Editor’s Note: WSKG has asked faculty and graduate students in the History Department at Binghamton University to explore the history behind PBS’s new Civil War medical drama Mercy Street. In today’s blog post, graduate student Gary Emerson discusses the medical care at the Elmira Prison Camp. Medical Care at Elmira Prison Camp
Although medical care improved over the course of the Civil War, prisoners often received inadequate and sometimes negligent medical care in prison camps. When prisoner exchanges broke down in the summer of 1863, both the Union and Confederate armies began placing large numbers of captured men into prison camps. Both sides were unprepared for this turn of events, and what followed proved disastrous. In the summer of 1864, the Union established a prison camp in Elmira, New York to house captured Confederates.
The work of 48 artists will be on display in the Member Show at the Windsor Whip Works exhibit. An opening reception takes place on February 27 at 6 p.m. and the exhibition will be on display through April 2nd. Bill Pesce, co-founder of the arts center, spoke with Crystal Sarakas about the upcoming show.
Human Face of Big Data airs on WSKG TV February 24, 2016 at 10pm.
With the rapid emergence of digital devices, an unstoppable, invisible force is changing human lives in incredible ways. Every two days the human race is now generating as much data as was generated from the dawn of humanity through the year 2003. The massive gathering and analyzing of data in real time is allowing us to address some of humanity’s biggest challenges—pollution, world hunger,and illness—but as Edward Snowden and the release of National Security Administration documents have shown, the accessibility of all this data comes at a steep price. The Human Face of Big Data captures the promise and peril of this extraordinary knowledge revolution.
This contest is designed to promote the advancement of children’s reading skills through hands-on, active learning. It encourages children in grades K-3 in communities across the country to celebrate the power of creating stories and illustrations by submitting their own original pieces. The contest extends the powerful tradition and annual success of the national “Reading Rainbow Young Writers and Illustrators Contest.” In 2014, the WSKG Youth Writers Contest launched in an effort to offer older students a unique writing opportunity, too! This local contest is open to students in grades 4, 5, and 6. PBS KIDS Writers Contest (K-3) Entry Form
PBS KIDS Writers Contest (K-3) Rules
WSKG Youth Writers Contest (4-6) Entry Form & Flyer
Submissions must be postmarked by April 29, 2016 and mailed to:
PBS Kids Writers Contest
c/o WSKG Public Media
Attn: J. Stapleton
601 Gates Road
Vestal, New York 13850
NOVA Rise of the Robots airs on WSKG TV February 24, 2016 at 9pm. Machines are everywhere. They run our factory assembly lines and make our coffee. But humanoid robots—machines with human-like capabilities—have long been the stuff of science fiction. Until now.
Nature Snow Chick airs on WSKG TV February 24, 2016 at 8pm.
During two months of blizzards and frigid temperatures dipping to -80 degrees, each male Emperor penguin who breeds in Antarctica must nurture and protect a single egg that harbors his offspring. But once the eggs hatch by midwinter, these dads are ready to move on to their next stage of parenting. Snow Chick imagines the story of the youngest and last chick of the colony to emerge from his shell and the challenges he encounters growing up in the world’s most extreme nursery. The program follows the ups and downs of what this littlest chick experiences during the first six months of childhood starting from birth through a chick’s journey to the sea.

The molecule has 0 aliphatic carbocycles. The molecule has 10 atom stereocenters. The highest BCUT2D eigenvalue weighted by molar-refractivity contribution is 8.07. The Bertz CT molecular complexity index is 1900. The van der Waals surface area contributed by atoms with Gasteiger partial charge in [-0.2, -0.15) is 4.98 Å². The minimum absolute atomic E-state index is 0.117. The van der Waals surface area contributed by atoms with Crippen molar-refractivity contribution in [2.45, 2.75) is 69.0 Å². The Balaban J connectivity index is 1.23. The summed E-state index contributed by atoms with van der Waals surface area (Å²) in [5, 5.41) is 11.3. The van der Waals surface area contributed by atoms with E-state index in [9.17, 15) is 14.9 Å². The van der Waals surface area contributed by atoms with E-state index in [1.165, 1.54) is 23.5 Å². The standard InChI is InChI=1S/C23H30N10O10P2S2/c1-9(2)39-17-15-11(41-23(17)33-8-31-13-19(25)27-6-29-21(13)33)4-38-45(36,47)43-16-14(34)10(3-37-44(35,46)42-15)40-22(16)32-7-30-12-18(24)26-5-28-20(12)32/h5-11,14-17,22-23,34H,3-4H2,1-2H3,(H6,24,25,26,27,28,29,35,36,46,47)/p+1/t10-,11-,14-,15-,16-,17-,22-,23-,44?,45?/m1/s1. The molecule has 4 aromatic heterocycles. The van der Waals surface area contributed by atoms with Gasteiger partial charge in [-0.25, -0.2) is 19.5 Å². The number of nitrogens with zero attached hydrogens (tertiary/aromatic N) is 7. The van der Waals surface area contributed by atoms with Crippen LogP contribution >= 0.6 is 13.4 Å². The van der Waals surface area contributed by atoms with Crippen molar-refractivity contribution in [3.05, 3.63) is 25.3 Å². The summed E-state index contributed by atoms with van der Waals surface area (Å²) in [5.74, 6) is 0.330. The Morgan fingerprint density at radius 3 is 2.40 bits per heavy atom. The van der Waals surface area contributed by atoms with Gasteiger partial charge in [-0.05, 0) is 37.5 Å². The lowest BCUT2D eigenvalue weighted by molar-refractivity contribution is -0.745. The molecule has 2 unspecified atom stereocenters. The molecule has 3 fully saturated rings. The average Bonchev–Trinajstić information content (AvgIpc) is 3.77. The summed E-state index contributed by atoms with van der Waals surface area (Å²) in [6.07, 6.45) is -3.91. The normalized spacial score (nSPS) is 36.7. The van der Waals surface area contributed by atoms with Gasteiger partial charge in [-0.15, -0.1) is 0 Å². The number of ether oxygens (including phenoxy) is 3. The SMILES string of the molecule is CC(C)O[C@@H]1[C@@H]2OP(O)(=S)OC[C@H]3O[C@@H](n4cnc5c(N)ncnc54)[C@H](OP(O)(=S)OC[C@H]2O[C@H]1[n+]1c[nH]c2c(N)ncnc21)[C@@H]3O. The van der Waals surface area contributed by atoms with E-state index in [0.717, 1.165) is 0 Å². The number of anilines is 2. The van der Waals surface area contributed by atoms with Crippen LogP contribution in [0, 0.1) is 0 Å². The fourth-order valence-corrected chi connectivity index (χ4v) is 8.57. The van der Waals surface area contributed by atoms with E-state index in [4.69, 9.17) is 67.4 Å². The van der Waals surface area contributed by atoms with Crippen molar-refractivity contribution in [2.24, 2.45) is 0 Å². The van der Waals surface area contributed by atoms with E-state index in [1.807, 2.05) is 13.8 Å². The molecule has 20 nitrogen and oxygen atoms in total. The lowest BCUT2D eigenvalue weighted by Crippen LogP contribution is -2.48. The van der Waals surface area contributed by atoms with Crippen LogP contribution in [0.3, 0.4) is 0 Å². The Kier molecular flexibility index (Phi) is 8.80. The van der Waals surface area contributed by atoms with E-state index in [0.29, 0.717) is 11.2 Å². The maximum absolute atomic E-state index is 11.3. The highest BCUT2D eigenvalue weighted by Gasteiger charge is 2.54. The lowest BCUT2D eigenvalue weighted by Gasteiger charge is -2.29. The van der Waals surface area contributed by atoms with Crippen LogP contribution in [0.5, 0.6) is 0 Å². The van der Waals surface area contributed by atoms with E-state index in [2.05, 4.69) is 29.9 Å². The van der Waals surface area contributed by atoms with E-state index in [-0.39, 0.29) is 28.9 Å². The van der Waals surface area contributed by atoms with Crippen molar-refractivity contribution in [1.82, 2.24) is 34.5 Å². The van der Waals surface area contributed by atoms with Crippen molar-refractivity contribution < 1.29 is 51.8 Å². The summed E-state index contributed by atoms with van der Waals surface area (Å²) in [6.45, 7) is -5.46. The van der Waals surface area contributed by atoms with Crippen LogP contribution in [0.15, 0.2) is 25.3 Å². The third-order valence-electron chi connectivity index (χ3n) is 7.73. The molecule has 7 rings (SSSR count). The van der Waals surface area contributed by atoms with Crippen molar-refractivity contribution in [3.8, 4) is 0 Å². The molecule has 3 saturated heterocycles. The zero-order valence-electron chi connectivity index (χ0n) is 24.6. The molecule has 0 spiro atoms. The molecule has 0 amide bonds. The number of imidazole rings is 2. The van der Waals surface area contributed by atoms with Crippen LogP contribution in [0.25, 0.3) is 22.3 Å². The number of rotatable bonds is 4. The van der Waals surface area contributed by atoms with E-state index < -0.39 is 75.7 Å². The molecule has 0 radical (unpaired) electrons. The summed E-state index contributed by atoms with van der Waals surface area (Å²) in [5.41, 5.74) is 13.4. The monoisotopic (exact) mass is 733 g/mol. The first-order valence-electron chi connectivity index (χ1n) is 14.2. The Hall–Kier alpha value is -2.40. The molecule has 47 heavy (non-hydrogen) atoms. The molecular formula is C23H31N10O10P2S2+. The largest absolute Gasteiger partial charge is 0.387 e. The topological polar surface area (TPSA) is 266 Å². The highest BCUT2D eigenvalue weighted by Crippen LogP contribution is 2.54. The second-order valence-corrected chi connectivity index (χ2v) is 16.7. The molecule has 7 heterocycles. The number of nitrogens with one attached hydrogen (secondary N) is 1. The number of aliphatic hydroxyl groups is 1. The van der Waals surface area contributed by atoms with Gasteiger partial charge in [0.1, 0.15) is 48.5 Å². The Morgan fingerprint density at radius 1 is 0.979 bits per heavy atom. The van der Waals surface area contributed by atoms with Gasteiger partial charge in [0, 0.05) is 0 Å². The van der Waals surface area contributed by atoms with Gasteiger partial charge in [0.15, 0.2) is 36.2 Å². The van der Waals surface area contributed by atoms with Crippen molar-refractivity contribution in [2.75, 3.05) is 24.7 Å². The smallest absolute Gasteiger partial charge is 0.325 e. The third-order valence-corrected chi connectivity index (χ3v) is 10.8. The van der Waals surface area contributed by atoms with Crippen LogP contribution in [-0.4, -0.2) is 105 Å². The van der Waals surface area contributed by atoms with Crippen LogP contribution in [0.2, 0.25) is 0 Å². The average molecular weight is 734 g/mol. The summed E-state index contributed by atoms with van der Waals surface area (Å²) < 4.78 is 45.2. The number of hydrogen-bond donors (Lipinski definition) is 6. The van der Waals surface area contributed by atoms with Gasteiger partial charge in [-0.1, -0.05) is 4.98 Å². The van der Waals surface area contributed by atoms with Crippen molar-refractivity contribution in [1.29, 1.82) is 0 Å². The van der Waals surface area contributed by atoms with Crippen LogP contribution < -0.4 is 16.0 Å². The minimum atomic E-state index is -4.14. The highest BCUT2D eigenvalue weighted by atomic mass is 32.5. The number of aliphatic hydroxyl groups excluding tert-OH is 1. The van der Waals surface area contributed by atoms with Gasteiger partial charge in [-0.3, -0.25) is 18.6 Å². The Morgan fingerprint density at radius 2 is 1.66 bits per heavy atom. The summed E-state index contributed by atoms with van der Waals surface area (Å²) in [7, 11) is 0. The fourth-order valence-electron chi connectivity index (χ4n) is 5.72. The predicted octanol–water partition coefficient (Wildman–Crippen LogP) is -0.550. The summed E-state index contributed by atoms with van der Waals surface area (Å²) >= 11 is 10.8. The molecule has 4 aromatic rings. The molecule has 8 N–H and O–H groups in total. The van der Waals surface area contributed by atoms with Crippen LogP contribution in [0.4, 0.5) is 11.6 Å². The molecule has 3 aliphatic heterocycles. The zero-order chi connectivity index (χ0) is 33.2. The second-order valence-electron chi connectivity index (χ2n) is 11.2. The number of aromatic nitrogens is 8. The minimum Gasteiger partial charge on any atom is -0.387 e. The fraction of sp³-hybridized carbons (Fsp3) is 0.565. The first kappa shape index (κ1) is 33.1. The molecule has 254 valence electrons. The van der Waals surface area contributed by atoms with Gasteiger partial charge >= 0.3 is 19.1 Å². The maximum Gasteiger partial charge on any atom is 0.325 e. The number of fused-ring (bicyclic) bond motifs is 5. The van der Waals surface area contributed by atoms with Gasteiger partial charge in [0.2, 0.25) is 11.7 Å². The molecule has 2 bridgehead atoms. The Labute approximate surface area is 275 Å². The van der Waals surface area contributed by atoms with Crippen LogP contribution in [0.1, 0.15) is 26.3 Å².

Photo by Two Cups Studio/Flickr/Attribution 2.0 Generic (CC BY 2.0)
Two Cups Studio/Flickr
Radio Lab ‘To See or Not to See’ airs on WSKG Radio February 23, 2016 at 7:00pm.
Should the last moments of life be captured, seen, and shared? This hour, we ask that question from three very different perspectives: through a window and across a street; face to face in a hospital room; and in the green glow of a night-vision-goggled camera lens half a world away. Hear more Radio Lab Stories.
WSKG’s Arts & Culture Short Series examines the Binghamton Film Initiative, an organization founded by two Binghamton University students who were looking for an outlet to produce narrative films. Nearly two years later the group has produced over 15 films and show no signs of slowing down. BFI is a student-founded initiative aimed at encouraging students from both the Binghamton University Theatre and Cinema departments to participate in projects together by connecting online. By utilizing the skills and resources of each department, the goal is to promote students from any department or major to create and distribute unique content. This segment features interviews with BFI co-founders Tyler Downey and and Jared Biunno, plus behind-the-scenes footage from one of their movie sets. https://youtu.be/Msch-3FCppY
The 2016 Rod Serling Film Festival is now open. WSKG is accepting submissions from K-12 students through May 27, 2016. Entrants must use the online submission form . The Festival is held in honor of Rod Serling and his work, which has had a lasting influence on the television industry and media creation. The Festival seeks to inspire the next generation of filmmakers.
Tompkins County Solid Waste Division rolled out their traveling compost drop spot Saturday. Shishir Nair, a senior at Cornell, came to drop off his food scraps. “Yeah, we have a small compost bin at my house that my dad started, but we don’t really use that very often and it’s hard to get to in the winter,” he said. Convenience is one thing the county is hoping to accomplish. They already have a few static sites.